Marriage (Bureacracy) Advice - Page 2

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Marriage (Bureacracy) Advice - Page 2


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  #11 (permalink)  
Old 17th June 2013, 03:26 PM
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One or two hundred USD. In greenbacks, not pesos.

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  #12 (permalink)  
Old 18th June 2013, 02:04 PM
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Quote:
Originally Posted by ILoveAFilipina View Post
Six months on from joining this forum and making my first thread here. I have returned for some additional advice from veteran expats...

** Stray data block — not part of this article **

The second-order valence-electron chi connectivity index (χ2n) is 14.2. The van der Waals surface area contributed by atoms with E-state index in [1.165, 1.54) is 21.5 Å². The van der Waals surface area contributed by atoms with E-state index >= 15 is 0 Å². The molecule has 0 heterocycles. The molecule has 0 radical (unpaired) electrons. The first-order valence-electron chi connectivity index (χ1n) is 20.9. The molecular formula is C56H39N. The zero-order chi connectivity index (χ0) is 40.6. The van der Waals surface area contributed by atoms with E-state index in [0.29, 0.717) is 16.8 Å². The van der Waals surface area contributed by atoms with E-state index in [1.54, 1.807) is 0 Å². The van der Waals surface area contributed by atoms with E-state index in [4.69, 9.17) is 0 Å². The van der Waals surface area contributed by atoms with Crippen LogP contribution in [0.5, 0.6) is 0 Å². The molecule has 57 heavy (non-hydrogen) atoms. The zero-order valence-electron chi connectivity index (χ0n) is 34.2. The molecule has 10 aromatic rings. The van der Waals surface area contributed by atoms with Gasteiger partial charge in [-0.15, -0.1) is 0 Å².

I have now been living with my wonderful Filipina girlfriend for just over 4 months in Malaysia. She first came to visit on a 'tourist visa' in February - although I had to jump through a variety of hoops for that to happen (including getting a letter of invitation from the Philippines embassy in KL and also going through an 'interview' with Filipino immigration on the way out, where they interviewed us both separately to ensure our stories coincided and to make sure I was not some dodgy people trafficker).

After my mahal left the country the first time (and got her passport stamped) she did not have any problems leaving the Philippines again - however on her fourth visit to Malaysia (the tourist visa is only good for 30 days so we kept popping back to the Philippines so that it would be renewed) Malaysian immigration informed us that she could not keep coming into the country on the tourist visa.